Advocating For Your Best Interests

What should you know about your Miranda rights?

On Behalf of | Jun 15, 2024 | Criminal Defense

Anyone who’s watched true crime television shows or movies has likely heard an arresting police officer read someone their rights, which are known as the Miranda rights. Understanding what these rights mean and why they’re important to the criminal justice system is critical so you can ensure you’re protecting your rights if you’re ever in a situation in which officers are trying to take you into custody.

Miranda rights come into the picture during a custodial interrogation. This means that if you’re in custody and being questioned by the police, they must inform you of your rights. Being in custody means you aren’t free to leave. Being interrogated refers to any direct questioning or actions likely to elicit an incriminating response. If these conditions aren’t met, the police don’t need to read you your rights.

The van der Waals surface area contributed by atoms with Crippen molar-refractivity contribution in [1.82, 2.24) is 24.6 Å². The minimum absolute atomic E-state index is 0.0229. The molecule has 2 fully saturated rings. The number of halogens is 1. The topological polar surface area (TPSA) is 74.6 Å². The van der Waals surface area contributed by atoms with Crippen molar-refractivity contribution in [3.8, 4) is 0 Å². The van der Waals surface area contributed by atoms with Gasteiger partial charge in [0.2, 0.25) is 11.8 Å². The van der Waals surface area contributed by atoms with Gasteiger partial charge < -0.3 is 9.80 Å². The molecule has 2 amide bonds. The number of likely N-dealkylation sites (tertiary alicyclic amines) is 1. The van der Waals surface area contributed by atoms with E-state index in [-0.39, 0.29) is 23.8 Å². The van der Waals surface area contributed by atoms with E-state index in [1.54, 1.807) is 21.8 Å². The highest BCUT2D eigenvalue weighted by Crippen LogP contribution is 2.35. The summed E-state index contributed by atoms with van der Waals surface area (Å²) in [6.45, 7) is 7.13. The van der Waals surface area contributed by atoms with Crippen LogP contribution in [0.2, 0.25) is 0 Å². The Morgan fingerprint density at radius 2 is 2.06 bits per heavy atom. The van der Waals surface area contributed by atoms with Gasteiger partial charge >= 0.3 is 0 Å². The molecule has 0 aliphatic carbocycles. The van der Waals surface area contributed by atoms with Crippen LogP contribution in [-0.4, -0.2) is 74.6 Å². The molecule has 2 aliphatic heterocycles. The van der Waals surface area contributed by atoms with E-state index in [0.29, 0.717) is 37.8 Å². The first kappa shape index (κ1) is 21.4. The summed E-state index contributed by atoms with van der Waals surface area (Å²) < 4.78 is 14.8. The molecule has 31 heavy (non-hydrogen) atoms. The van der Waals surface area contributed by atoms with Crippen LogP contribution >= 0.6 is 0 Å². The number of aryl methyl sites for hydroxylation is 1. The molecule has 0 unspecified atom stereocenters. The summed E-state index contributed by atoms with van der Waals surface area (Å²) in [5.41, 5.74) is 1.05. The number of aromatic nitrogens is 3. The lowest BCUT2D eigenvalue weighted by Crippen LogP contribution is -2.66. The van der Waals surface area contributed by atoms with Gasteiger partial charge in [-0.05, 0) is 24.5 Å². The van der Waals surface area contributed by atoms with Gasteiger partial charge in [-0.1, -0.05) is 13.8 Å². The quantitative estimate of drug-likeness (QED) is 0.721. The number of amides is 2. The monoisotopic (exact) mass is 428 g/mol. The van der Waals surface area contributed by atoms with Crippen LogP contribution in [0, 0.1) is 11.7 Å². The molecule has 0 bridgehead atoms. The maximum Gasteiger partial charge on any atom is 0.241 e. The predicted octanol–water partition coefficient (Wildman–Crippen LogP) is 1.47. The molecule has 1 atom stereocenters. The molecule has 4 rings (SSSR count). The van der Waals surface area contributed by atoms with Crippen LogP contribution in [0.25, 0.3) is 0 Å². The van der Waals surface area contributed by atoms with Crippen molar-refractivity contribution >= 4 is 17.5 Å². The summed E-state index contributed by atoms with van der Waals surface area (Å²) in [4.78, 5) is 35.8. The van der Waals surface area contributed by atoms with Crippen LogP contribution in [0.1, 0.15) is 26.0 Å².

Key components of Miranda rights

The Miranda warning typically includes the following statements:

  • You have the right to remain silent.
  • Anything you say can be used against you in court.
  • You have the right to an attorney.
  • If you can’t afford one, an attorney will be provided for you.

These rights are designed to ensure you understand that you don’t have to speak to the police without a lawyer present and that anything you say can be used in a criminal case against you.

Waiving and invoking your rights

You can waive your Miranda rights, but it must be done knowingly and voluntarily. This means you must fully understand the consequences of waiving these rights.

If you choose to invoke your rights, clearly state that you want to remain silent and that you want an attorney. This can be done by saying one of the following:

  • I wish to remain silent.
  • I want to speak to my attorney before making a statement.
  • I invoke my Miranda rights.

Once invoked, the police must stop questioning you. This is a blanket protection, so the officers can’t call in new people to resume questioning.

There’s a chance that you’ll face criminal charges, despite invoking your Miranda rights. If those rights are violated, you may address that reality as part of your defense strategy. This can be challenging, so having legal assistance can be valuable in these cases.